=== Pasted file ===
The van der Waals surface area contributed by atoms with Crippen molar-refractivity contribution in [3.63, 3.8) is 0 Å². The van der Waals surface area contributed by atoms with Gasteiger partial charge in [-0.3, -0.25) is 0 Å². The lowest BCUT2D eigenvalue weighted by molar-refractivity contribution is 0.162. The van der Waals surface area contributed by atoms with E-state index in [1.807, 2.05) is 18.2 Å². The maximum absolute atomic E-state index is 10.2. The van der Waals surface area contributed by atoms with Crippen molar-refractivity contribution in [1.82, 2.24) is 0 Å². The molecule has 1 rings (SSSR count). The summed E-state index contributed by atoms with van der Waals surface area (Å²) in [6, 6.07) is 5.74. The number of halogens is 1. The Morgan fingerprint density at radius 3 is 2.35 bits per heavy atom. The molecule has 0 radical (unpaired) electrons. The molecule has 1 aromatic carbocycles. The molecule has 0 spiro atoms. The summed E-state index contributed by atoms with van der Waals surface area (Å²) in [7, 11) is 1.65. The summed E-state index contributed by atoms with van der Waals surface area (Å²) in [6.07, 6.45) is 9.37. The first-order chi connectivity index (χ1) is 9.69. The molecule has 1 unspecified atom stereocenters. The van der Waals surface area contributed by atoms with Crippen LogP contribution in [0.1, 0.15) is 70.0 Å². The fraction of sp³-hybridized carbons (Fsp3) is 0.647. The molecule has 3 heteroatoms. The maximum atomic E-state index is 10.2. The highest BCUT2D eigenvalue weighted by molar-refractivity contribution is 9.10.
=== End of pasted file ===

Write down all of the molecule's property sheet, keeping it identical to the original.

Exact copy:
The van der Waals surface area contributed by atoms with Crippen molar-refractivity contribution in [3.63, 3.8) is 0 Å². The van der Waals surface area contributed by atoms with Gasteiger partial charge in [-0.3, -0.25) is 0 Å². The lowest BCUT2D eigenvalue weighted by molar-refractivity contribution is 0.162. The van der Waals surface area contributed by atoms with E-state index in [1.807, 2.05) is 18.2 Å². The maximum absolute atomic E-state index is 10.2. The van der Waals surface area contributed by atoms with Crippen molar-refractivity contribution in [1.82, 2.24) is 0 Å². The molecule has 1 rings (SSSR count). The summed E-state index contributed by atoms with van der Waals surface area (Å²) in [6, 6.07) is 5.74. The number of halogens is 1. The Morgan fingerprint density at radius 3 is 2.35 bits per heavy atom. The molecule has 0 radical (unpaired) electrons. The molecule has 1 aromatic carbocycles. The molecule has 0 spiro atoms. The summed E-state index contributed by atoms with van der Waals surface area (Å²) in [7, 11) is 1.65. The summed E-state index contributed by atoms with van der Waals surface area (Å²) in [6.07, 6.45) is 9.37. The first-order chi connectivity index (χ1) is 9.69. The molecule has 1 unspecified atom stereocenters. The van der Waals surface area contributed by atoms with Crippen LogP contribution in [0.1, 0.15) is 70.0 Å². The fraction of sp³-hybridized carbons (Fsp3) is 0.647. The molecule has 3 heteroatoms. The maximum atomic E-state index is 10.2. The highest BCUT2D eigenvalue weighted by molar-refractivity contribution is 9.10.